IRS-Criminal Investigation (CI) Spotlights: September’s Noteworthy Tax Cases
The IRS Criminal Investigation (CI) division usually highlights one criminal case adjudicated in the preceding month as its Tax Case of the Month. However, September proved to be an exceptional month for criminal tax sentencings. The CI leadership found it impossible to choose just one case. Instead, they selected two Tax Cases of the Month, investigated by the CI’s Tampa and Los Angeles Field Offices.
Mark Anthony Gyetvay: A High-Profile Tax Evasion Case
Mark Anthony Gyetvay, a New Jersey native and the CFO of Novatek, a Russian natural gas company based in Moscow, was sentenced to seven years for failing to file taxes. Gyetvay had made a name for himself in Russia as a licensed certified public accountant (CPA) at a U.S.-based accounting firm before rising to the CFO position at Novatek.
During his tenure as CFO, Gyetvay hid his control over offshore assets worth over $93 million and neglected to pay taxes on millions of dollars of income. He also submitted a false offshore compliance filing with the IRS to evade penalties and prosecution.
Gyetvay opened two different accounts at a Swiss bank in 2005 to hold large sums of money. At one point, these accounts held a combined value of over $93 million. Over several years, Gyetvay took steps to hide his control over these funds, including removing his name from the accounts and making his then-wife, a Russian citizen, the beneficial owner of the accounts. Despite being a CPA, Gyetvay failed to file personal tax returns for 2013 and 2014.
Gyetvay also failed to file Reports of Foreign Bank and Financial Accounts (FBARs), as required, to disclose his control over the Swiss bank accounts. He even rejected his accountant’s recommendation to do so. In a failed attempt to avoid substantial financial penalties, Gyetvay made a false filing with the IRS using streamlined foreign offshore procedures. This process is only available to taxpayers whose failure to report offshore assets and income is due to non-willful conduct.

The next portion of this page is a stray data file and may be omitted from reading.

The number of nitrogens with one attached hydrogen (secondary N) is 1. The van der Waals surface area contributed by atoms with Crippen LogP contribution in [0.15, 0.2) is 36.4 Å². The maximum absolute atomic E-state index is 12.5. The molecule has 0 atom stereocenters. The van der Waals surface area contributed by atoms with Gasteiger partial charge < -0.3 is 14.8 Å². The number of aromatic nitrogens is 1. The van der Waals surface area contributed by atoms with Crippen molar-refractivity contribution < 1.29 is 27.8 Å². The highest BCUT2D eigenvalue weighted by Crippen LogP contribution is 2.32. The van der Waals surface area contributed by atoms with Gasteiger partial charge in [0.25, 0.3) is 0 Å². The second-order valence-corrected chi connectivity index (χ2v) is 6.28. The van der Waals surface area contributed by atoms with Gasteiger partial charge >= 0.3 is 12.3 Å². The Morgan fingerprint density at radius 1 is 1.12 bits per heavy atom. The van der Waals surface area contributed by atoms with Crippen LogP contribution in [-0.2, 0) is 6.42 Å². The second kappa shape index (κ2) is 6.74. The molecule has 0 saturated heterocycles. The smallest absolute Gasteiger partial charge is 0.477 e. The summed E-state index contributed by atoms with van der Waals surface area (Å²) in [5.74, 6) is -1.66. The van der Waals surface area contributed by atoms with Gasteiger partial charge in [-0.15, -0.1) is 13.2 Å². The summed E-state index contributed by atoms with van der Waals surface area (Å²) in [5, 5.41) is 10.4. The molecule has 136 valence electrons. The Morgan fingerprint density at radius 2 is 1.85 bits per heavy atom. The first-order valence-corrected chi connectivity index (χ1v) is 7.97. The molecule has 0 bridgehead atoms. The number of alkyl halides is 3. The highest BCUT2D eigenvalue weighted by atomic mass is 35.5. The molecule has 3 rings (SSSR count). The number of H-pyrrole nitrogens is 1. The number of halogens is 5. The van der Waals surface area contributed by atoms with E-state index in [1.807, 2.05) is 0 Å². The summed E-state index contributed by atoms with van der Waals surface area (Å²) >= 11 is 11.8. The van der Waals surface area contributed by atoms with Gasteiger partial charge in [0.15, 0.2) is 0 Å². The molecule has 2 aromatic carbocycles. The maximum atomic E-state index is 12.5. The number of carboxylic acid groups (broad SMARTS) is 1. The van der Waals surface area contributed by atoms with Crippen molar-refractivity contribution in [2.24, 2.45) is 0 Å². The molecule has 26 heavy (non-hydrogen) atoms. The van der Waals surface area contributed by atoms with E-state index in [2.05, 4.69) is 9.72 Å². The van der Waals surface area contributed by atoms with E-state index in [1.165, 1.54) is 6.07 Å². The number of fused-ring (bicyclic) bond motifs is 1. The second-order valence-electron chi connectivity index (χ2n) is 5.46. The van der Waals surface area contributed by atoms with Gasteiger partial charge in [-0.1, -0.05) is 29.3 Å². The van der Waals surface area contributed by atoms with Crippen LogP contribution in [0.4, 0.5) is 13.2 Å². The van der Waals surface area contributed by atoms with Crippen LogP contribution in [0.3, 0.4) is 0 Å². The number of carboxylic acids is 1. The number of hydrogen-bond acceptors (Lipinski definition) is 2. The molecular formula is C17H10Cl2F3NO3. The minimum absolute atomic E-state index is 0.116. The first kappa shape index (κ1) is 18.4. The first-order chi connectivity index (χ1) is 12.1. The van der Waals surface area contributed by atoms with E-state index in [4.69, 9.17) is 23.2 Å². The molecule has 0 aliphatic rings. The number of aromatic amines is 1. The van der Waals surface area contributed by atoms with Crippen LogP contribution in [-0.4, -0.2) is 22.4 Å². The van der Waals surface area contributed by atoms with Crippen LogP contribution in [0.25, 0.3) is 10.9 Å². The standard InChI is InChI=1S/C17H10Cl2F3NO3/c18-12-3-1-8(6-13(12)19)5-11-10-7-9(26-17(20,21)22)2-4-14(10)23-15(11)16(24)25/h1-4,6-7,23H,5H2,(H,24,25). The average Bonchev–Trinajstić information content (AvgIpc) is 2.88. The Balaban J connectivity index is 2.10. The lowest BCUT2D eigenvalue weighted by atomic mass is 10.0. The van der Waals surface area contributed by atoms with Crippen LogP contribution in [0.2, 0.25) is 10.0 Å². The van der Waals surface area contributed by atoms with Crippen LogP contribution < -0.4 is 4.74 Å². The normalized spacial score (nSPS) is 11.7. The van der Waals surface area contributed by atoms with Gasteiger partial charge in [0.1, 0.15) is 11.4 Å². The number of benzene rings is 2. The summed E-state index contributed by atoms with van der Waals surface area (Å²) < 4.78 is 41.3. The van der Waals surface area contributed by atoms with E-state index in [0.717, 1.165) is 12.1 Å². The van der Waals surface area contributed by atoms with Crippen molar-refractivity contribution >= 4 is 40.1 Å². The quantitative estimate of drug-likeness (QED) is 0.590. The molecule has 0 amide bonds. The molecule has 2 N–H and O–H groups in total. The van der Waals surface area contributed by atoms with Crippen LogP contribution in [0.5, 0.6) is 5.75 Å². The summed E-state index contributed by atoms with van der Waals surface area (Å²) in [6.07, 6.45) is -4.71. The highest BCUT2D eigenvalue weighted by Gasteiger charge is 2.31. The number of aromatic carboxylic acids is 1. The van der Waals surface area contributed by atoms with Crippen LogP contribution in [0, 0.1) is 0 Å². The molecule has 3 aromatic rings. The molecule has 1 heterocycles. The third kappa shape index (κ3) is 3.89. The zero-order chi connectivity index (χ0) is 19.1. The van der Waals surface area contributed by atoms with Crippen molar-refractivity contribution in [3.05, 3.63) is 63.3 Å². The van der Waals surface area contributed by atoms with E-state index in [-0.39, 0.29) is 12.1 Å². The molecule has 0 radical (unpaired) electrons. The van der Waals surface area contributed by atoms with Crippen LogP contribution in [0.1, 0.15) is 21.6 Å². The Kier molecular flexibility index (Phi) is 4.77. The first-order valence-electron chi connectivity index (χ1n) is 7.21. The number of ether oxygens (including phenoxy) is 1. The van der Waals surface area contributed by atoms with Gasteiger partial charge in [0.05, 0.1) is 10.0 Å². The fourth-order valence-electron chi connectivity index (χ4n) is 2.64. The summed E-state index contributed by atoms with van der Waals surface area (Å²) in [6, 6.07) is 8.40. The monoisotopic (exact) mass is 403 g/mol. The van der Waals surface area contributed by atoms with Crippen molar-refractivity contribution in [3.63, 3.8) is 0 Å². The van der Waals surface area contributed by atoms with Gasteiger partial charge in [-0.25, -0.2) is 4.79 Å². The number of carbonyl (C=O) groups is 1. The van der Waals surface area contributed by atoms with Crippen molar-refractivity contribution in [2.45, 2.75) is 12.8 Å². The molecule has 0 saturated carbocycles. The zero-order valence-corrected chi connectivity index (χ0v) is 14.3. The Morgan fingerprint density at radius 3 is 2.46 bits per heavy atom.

On September 21, Gyetvay was sentenced to 86 months in prison, ordered to serve three years of supervised release, and pay a $350,000 fine and approximately $4 million in restitution to the U.S. A federal jury convicted Gyetvay in March of failing to file a FBAR, making a false statement to the IRS, and willfully failing to file tax returns. The Tampa Field Office investigated this case.
Ayodele Arasokun: A Case of Tax Fraud and Identity Theft
On September 18, 2023, Ayodele Arasokun was sentenced to 34 years in federal prison for orchestrating an international tax scheme. From January 2016 to November 2017, Arasokun devised a scheme to unlawfully obtain tax refunds by filing fraudulent federal income tax returns. Arasokun collected the names, dates of birth, and Social Security numbers of multiple individuals across the U.S. Using this information, he compromised the IRS Electronic Filing Pin application, an online electronic portal used for e-filing.
The fraudulent returns contained fictitious income amounts, withholdings, and other false information. Arasokun then directed tax refunds to be deposited into prepaid debit cards and bank accounts that he monitored.
Arasokun pursued approximately 700 U.S.-based accounts containing over $50 million. Of the $9.1 million claimed by Arasokun in false federal income tax returns, the IRS paid out $2.2 million in fraudulently obtained refunds.
A jury convicted Arasokun in October 2022 of 21 counts of wire fraud and aggravated identify theft for coordinating a scheme to file 1,701 false returns and claim $9.1 million in refunds, with West Virginia residents among his victims. The Los Angeles Field Office investigated this case.